'Bohemian Rhapsody' Had Better Be a Rocking Hit. It's What Freddie Mercury Deserves

Magnificent or cataclysmic? The biopic could go either way – films like this have a way of dodging the middle ground – but fans have their fingers crossed that it does justice to a band as legendary as Queen.

One of the finest and most unforgettable moments in music history was created by Queen at Wembley Stadium in London at the Live Aid concert on July 13, 1985. The band stood out like shining beacons at an event which was to raise funds to help the victims of a famine in Ethiopia, and one which had a line up for the ages – David Bowie, Led Zeppelin The Who, Dire Straits, Elton John, Eric Clapton and Bob Dylan.

A 20-minute set – an almost seamless medley of the band’s hits like ‘Bohemian Rhapsody’, ‘Radio Ga Ga’, and ‘We Will Rock You’ – is all it took for the band, Brian May’s screaming guitar, and Freddie Mercury’s infectious enthusiasm, to floor those in attendance. As Dave Grohl of The Foo Fighters reminisced about the day: “Queen smoked ’em. They just took everybody. They walked away being the greatest band you’d ever seen in your life, and it was unbelievable.”

Two billion people watched that performance on television around the world. Queen had forever been cemented in the annals of rock ‘n’ roll history.

In fact, if you run an experiment and ask people with even the barest knowledge of rock music as to who has the best voice in rock history, chances are that Freddie Mercury’s name will be high up on anyone’s list, alongside Chris Cornell, Robert Plant and Aretha Franklin, among other greats.

Skip to 33 years later, and Queen’s songs still remain embedded in our collective cultural conscience. Greatest hits still play in more than the occasional bar and find their way into the movies and television series. Which sporting event is truly complete without audiences belting out ‘We are the Champions’ or ‘We Will Rock You’?

Now, with the much-anticipated biopic of the band due for release in November, it’s more than likely that Queen will soon have a revival it very much deserves – much like the recent Stephen King resurrection across entertainment platforms.

Starring Mr Robot‘s Rami Malek (for the longest time, Sacha Baron Cohen had been pegged for the role) in the lead as Mercury, the trailer doesn’t actually dish out too many scenes unlike so many trailers these days where you practically get to see the whole film even though all you were looking for was a good tease.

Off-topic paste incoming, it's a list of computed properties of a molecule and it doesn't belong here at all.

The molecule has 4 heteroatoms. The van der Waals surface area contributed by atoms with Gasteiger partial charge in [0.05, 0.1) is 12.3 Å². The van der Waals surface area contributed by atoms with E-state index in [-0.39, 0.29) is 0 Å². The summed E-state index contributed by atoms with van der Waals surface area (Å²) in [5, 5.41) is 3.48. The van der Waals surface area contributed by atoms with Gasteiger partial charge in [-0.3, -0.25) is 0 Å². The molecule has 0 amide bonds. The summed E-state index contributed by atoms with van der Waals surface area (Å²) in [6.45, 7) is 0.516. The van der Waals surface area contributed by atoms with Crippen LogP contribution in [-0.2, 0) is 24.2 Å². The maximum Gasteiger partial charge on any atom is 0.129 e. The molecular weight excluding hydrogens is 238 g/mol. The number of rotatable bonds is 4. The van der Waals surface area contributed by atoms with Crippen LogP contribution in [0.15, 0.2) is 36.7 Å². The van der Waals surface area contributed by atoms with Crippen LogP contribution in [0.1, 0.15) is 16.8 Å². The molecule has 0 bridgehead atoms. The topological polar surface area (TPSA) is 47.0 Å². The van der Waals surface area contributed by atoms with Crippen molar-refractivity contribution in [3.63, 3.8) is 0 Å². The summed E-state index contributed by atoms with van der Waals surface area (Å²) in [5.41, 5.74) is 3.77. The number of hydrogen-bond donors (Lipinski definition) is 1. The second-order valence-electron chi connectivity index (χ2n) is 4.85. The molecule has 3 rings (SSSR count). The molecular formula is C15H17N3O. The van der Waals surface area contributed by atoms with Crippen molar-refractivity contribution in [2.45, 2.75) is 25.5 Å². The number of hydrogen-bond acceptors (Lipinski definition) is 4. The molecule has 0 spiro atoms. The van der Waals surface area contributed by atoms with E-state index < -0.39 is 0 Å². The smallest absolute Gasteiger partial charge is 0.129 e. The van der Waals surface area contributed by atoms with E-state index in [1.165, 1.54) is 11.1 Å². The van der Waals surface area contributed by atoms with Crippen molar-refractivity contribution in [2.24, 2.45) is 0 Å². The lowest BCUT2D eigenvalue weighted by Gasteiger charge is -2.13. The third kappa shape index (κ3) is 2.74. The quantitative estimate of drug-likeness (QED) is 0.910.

What it does include is an epic medley of a few hits, and a glorious moment from Wembley where Mercury, in between songs, smoothly commands the audience to sing everything he does. It also includes the making of ‘Bohemian Rhapsody’, a masterful song that is so musically complex as it shifts from movement to movement. Let’s not forget the song’s lasting impact – it is, after all, the third best-selling UK single of all time.

“When I got this role, I thought… this could be a career defining performance. And two minutes, later I thought, ‘this could be a career killer,’” Malek said at Fox’s CinemaCon presentation in Las Vegas in April.

The cast includes Ben Hardy as drummer Roger Taylor, Gwilym Lee as guitarist Brian May, and Joseph Mazzello as bassist John Deacon.

The trailer, which was released online this week, has already come under fire, as all things do these days in this overly politically-correct present day reality. The criticism pouring in hits out at the makers for allegedly ignoring Mercury’s sexuality. Some have called out 20th Century Fox of “heterosexual-washing”, including producer Bryan Fuller who’s credits include the Star Trek television series and American Gods.

Well, to be fair, such scenes may have only been cut for the trailer, as it would be hard to explain just how Mercury died in 1991 of AIDS if the film became a prime example of being afflicted by what is called “queer-erasure”. Then again, even the official synopsis of the film has nothing to say about Mercury’s sexuality:

Bohemian Rhapsody is a foot-stomping celebration of Queen, their music and their extraordinary lead singer Freddie Mercury, who defied stereotypes and shattered convention to become one of the most beloved entertainers on the planet. The film traces the meteoric rise of the band through their iconic songs and revolutionary sound, their near-implosion as Mercury’s lifestyle spirals out of control, and their triumphant reunion on the eve of Live Aid, where Mercury, facing a life-threatening illness, leads the band in one of the greatest performances in the history of rock music.”

But perhaps it would be best to not really infer just how good or terrible the film would be without actually sitting down to digest it. In fact, it’s likely that it will be either utterly magnificent or cataclysmic – films like this have a way of dodging the middle ground.

Fans will hope it will lean towards being a stupendous affair, of course, and considering that the script, which focuses on a 15-year period from when the band got together, to Mercury’s illness and to that unforgettable performance at Live Aid six years before Mercury’s death, has been penned by Anthony McCarten of The Theory of Everything fame, we may just be in safe hands.

There was some drama with the filming: Bryan Singer, who was originally hired to direct the film, was fired for a wide variety of reasons including absenteeism, and Dexter Fletcher (Eddie the Eagle) was brought in to complete the project.

Fans will have their fingers crossed that the film does justice to a band as legendary as Queen, and to the musical prowess of Freddie Mercury, who holds the rare distinction of being a singer who could go over three octaves with great ease.

So after marking the November release on your schedules, here’s a few more songs to dive into for a glimpse of one of the greatest rock bands of all time.

Somebody to Love:

Radio Ga Ga:

Bohemian Rhapsody:

The Show Must Go On: